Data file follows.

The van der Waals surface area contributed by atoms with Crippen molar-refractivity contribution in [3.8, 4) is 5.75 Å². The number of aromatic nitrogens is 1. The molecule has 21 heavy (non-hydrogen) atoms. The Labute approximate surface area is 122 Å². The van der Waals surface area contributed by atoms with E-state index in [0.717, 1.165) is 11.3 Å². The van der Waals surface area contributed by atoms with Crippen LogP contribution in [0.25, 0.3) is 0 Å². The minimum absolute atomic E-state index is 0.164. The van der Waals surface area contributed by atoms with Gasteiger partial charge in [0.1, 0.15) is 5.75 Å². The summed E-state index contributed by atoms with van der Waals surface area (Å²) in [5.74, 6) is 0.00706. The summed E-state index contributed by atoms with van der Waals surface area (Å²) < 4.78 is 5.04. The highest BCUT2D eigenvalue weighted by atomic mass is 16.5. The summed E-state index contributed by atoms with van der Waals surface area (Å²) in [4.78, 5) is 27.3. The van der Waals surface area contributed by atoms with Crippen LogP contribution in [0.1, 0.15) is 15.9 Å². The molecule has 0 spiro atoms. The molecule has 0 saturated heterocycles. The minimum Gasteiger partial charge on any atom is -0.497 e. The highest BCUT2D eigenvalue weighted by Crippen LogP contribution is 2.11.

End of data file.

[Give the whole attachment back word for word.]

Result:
The van der Waals surface area contributed by atoms with Crippen molar-refractivity contribution in [3.8, 4) is 5.75 Å². The number of aromatic nitrogens is 1. The molecule has 21 heavy (non-hydrogen) atoms. The Labute approximate surface area is 122 Å². The van der Waals surface area contributed by atoms with E-state index in [0.717, 1.165) is 11.3 Å². The van der Waals surface area contributed by atoms with Crippen LogP contribution in [0.25, 0.3) is 0 Å². The minimum absolute atomic E-state index is 0.164. The van der Waals surface area contributed by atoms with Gasteiger partial charge in [0.1, 0.15) is 5.75 Å². The summed E-state index contributed by atoms with van der Waals surface area (Å²) in [5.74, 6) is 0.00706. The summed E-state index contributed by atoms with van der Waals surface area (Å²) < 4.78 is 5.04. The highest BCUT2D eigenvalue weighted by atomic mass is 16.5. The summed E-state index contributed by atoms with van der Waals surface area (Å²) in [4.78, 5) is 27.3. The van der Waals surface area contributed by atoms with Crippen LogP contribution in [0.1, 0.15) is 15.9 Å². The molecule has 0 spiro atoms. The molecule has 0 saturated heterocycles. The minimum Gasteiger partial charge on any atom is -0.497 e. The highest BCUT2D eigenvalue weighted by Crippen LogP contribution is 2.11.